Thursday, February 11, 2010

How to survive when a giant meteor strikes

If we look back in history, it has already been done. The extinction that wiped out the dinosaurs changed the world at the time, but there were other smaller creatures living on the surface of the earth at the time. Mammels were somehow able to survive.

What lessons can we learn from them? It may have been something as simple as size and diet.

How did they do it? Science Daily reports that:

They were better at escaping the heat," said Russ Graham, senior research associate in geosciences at Penn State. "It was the huge amount of thermal heat released by the meteor strike that was the main cause of the K/T extinction."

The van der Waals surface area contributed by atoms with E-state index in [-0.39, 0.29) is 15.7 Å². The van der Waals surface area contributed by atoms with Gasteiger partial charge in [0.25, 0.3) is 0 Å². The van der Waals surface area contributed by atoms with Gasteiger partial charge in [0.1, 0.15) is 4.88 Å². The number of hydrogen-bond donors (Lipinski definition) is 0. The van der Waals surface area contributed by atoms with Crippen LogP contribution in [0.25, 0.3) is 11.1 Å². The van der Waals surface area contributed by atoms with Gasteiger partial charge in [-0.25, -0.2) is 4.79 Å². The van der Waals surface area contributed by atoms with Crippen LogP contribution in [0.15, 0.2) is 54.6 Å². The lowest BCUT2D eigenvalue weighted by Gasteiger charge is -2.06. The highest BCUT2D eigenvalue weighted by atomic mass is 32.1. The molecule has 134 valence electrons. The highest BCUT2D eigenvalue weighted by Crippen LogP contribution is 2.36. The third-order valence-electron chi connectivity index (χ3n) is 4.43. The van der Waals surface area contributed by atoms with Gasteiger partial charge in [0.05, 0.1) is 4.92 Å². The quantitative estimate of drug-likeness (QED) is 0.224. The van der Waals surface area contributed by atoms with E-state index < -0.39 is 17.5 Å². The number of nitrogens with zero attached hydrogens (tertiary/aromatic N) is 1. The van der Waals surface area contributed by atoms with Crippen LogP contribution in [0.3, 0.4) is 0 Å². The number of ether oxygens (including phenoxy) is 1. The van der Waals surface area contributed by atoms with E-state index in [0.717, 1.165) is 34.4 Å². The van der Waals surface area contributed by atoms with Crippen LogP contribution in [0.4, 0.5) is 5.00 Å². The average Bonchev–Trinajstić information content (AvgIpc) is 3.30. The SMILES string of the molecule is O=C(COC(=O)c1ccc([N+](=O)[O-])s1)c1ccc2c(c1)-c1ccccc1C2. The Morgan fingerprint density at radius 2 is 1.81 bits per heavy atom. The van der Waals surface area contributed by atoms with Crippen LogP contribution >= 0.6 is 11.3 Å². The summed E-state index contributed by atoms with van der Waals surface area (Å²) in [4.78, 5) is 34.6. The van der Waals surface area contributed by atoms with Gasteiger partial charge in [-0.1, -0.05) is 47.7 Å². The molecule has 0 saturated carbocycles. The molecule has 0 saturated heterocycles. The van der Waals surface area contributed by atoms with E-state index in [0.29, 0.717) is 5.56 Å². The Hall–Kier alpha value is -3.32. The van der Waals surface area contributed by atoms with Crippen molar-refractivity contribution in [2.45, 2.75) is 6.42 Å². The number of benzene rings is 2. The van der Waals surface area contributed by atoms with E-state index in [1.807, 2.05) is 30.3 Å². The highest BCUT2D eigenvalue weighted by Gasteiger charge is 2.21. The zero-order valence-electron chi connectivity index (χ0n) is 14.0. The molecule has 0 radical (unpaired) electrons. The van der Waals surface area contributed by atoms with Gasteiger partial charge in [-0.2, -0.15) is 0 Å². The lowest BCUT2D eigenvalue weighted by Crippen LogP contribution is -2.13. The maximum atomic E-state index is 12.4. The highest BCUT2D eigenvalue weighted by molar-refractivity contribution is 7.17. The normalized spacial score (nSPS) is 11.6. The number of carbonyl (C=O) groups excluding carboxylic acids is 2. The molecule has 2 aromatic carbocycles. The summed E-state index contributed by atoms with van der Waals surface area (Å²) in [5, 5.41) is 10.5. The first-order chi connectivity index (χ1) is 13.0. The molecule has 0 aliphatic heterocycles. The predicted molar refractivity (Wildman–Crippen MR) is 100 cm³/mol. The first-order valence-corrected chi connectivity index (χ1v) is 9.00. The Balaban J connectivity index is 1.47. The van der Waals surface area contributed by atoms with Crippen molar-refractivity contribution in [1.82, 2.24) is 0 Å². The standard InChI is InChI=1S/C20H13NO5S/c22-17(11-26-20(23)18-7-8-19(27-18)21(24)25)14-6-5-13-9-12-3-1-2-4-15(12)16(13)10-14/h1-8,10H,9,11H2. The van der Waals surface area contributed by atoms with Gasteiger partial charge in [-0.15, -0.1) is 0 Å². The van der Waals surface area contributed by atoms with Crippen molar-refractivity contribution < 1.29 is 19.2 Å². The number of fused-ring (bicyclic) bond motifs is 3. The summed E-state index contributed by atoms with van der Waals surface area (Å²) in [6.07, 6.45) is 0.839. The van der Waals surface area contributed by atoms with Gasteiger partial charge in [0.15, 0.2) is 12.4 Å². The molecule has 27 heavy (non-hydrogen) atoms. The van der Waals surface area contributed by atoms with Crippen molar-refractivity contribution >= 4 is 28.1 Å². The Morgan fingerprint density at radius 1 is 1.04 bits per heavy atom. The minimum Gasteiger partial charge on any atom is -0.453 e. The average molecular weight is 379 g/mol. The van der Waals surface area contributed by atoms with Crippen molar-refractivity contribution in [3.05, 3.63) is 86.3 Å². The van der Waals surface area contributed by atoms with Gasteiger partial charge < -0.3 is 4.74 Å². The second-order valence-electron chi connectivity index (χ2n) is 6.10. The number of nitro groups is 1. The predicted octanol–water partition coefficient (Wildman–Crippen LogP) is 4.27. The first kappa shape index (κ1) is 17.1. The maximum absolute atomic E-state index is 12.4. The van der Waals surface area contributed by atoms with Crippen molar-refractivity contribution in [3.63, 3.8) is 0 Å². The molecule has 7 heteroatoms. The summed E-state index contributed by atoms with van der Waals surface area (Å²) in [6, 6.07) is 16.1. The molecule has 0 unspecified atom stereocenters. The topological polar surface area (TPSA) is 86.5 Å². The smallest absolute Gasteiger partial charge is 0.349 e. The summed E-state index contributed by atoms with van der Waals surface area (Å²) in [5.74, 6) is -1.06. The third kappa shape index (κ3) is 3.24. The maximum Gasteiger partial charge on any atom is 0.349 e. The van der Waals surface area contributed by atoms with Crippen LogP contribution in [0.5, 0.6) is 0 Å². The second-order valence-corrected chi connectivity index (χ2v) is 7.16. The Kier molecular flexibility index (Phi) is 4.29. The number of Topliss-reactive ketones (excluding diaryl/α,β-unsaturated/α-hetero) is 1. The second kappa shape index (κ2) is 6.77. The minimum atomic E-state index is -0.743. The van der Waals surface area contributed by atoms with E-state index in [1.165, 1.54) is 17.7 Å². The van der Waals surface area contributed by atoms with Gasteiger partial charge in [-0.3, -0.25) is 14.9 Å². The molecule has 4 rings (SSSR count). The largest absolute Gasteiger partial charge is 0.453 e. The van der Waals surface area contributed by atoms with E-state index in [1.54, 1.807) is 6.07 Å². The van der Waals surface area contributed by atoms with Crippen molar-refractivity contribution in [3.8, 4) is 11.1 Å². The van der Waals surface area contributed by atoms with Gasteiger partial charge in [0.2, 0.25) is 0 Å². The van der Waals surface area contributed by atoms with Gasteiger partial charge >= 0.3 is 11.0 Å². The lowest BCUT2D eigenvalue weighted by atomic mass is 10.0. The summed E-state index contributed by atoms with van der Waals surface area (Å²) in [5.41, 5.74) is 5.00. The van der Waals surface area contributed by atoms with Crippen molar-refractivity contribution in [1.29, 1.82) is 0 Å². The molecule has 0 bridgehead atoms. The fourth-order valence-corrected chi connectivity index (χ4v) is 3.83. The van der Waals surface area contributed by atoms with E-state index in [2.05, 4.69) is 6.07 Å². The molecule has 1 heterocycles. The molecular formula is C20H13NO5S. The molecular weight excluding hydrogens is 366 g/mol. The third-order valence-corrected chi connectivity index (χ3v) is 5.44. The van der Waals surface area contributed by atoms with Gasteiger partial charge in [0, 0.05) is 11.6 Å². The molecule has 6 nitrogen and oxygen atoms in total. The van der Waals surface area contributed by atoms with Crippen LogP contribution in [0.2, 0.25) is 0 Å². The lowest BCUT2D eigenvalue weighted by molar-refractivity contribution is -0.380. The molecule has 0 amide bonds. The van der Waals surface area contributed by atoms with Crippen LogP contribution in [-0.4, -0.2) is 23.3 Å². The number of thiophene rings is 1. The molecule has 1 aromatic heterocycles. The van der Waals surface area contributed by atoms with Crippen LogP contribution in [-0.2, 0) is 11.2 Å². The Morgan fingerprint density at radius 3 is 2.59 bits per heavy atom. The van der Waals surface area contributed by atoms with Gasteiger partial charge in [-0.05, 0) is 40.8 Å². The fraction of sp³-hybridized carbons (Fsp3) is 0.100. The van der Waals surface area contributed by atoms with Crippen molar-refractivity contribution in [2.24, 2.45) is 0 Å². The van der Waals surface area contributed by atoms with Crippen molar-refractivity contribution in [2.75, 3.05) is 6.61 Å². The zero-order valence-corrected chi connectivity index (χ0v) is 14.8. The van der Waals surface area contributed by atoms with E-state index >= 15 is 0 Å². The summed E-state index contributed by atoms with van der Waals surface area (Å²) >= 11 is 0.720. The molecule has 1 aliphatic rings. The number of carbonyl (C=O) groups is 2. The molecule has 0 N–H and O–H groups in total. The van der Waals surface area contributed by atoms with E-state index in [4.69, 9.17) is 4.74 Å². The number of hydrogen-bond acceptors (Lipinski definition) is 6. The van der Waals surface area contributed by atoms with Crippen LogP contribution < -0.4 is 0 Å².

He said underground burrows and aquatic environments protected small mammals from the brief but drastic rise in temperature. In contrast, the larger dinosaurs would have been completely exposed, and vast numbers would have been instantly burned to death.

After several days of searing heat, the earth's surface temperature returned to bearable levels, and the mammals emerged from their burrows, but it was a barren wasteland they encountered, one that presented yet another set of daunting conditions to be overcome, Graham said. It was their diet which enabled these mammals to survive in habitats nearly devoid of plant life.

Interesting reading. Will it help you survive the next strike?

Probably not.

Mammals, in contrast, could eat insects and aquatic plants, which were relatively abundant after the meteor strike. As the remaining dinosaurs died off, mammals began to flourish.

But we can all stand to drop a few pounds and watch our own diet.

Read the rest here.

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